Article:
I read the first part of a sermon by Rev. Hardies over at Best of UU yesterday, Love the Contradictions, part 1, and was reminded of a very brief moment over the weekend. I was walking from one part of my messy, dirty house to another on the day that I was working on a sermon after working all week and I just wasn’t making time for cleaning. (That’s my excuse for mess, this week—next week, I’ll have another handy one.) But as I walked through the house, the sun was shining and reflected off the old hard wood floor that had been hidden under carpet for most of the time that we have lived in our 1960s ranch house (11+ years now).
The sun hit the floor and shined back up at me, and then I looked toward the rug on the floor in the next room and then up to the fireplace with its red mantle and back over to the red wall that was next to me and I was flooded with a feeling I don’t have often in this house. “I love my house,” I heard myself whisper and the feeling overwhelmed me.
I do love my house. For so many years, I’ve been thinking of this place not as the place that I love, but as the place that, in my most generous moments, I said “will do.” When we were looking for homes, there really wasn’t much on the market that we could afford. From the outside, I said, no, it’s too small. Then we walked in to a hideously decorated, but open floor plan. There is so much about this house to hate. The big brick planter in the middle of that wide open space, with the mortar hanging out of it that we have threatened to remove 80 times the number of times we have knicked our skin on said mortar. There’s that fireplace, paneled with a mantel made of something akin to a railroad tie, that I have painted over and over to make look fresh. There’s the shelving unit on the one wall, with plywood “doors” on the ends to cover utility closets and the doors have been cut out—long ovals with these midieval handles on them. I call the doors the Portals to Infinity. Oh, they are so hideous.
There’s the poor transitions between the kitchen and the dining room where a toilet overflow preceeded the removal of the carpet that lead from the hallway into the dining room. That’s when we found the hard wood floors (and th 30 or so nails nailed directly into the floor, apparently to silence a squeak). But the linoleum in the kitchen needs to be replaced, so I haven’t put the little metal flooring transition strips back on. There’s the new wall built when the basement remodel was complete, when we took out a bit of the the steel beam as well as part of the upstairs floor/downstairs ceiling to make the stairs to the basement manageable. When that wall was built, it took the place of the wrought (or is it rought?) iron railing that kept us from tumbling down into the open staircase. And that new wall hasn’t been finished because there is so much more work to do upstairs.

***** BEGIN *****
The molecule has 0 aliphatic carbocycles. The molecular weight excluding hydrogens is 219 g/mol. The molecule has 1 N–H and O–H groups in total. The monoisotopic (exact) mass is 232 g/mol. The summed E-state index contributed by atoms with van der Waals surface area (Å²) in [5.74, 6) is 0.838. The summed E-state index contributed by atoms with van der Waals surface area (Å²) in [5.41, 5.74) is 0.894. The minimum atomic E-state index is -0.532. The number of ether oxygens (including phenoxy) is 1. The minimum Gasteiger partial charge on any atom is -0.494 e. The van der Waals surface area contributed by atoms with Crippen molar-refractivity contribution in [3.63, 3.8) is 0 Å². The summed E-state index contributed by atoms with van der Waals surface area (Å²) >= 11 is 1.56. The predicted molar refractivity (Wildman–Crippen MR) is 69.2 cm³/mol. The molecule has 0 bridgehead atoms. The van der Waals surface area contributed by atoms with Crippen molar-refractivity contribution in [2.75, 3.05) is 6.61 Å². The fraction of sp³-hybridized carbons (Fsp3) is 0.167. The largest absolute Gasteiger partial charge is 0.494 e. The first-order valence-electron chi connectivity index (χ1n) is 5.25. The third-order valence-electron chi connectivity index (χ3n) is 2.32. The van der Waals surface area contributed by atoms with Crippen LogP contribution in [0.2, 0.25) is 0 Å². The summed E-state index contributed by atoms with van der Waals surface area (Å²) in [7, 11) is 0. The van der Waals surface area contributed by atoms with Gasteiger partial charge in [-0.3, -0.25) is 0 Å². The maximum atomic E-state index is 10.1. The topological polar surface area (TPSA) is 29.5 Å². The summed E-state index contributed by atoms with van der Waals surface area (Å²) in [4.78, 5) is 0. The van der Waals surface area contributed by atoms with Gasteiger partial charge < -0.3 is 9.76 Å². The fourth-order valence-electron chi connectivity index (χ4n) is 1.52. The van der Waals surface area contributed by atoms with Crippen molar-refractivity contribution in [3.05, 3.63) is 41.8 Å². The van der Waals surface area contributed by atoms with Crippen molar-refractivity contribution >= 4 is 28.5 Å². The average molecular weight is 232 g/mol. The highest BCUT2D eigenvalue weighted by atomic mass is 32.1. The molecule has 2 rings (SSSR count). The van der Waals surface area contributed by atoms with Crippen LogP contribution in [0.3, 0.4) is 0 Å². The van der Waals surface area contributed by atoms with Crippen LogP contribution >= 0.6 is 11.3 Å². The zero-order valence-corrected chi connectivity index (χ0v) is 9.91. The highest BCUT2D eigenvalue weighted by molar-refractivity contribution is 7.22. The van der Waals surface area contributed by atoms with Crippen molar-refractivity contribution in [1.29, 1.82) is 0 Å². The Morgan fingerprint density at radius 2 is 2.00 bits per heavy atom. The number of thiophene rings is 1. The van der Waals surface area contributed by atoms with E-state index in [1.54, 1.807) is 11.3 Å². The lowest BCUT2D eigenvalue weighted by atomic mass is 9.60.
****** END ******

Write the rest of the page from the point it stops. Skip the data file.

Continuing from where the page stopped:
And the mess…I could take better charge of that, but I don’t. Some clutter comforts me. Too much makes me crazy. It is all about living in the balance of it all—the balance of work still to do and what has been accomplished, of too much and too little.
So reading Rev. Hardies sermon brought me into a nice place, and brought me back into that moment when I saw where I lived, the home that I created, and it felt good to say “this, I love.”
It takes so much energy to hate a space and when I realized I didn’t, any longer, I felt a little bit of the weight of the mess lift. Life is too short to hate the tensions, or even tolerate them. Perhaps in loving those tensions, in embracing the quirks and quibbles, we find the energy to create the change that we want. Perhaps.
And yet, in the loving of this house, I still long for a bathroom I don’t share with three other females, where there is a bathtub that fits an adult form, a shower head beneath which I must not duck, and enough drawers and cupboards to store and stash all those things girls make use of in bathrooms. Oh, and a heated towel rack. That would be lovely.
Perhaps it is age. My house and I are roughly the same age and it shows in ways that are similar. Perhaps there is a tenderness with knowing a thing as intimately as I know this house, now, that comes from caring for it whether I want to or not. Perhaps this is what happens in those storybook arranged marriages: You come to love that to which you are stuck.
What a gift this is, to find out, after all this time, that I love what I already have. To learn that it isn’t what flooring or fixtures I have that make me swell with gratitude—it is the warmth not just of the sun hitting the floor, but of the memories this space holds, of the people. We could take better care of it; we could take better care of each other. And still, I love it as it is already. What a gift, indeed.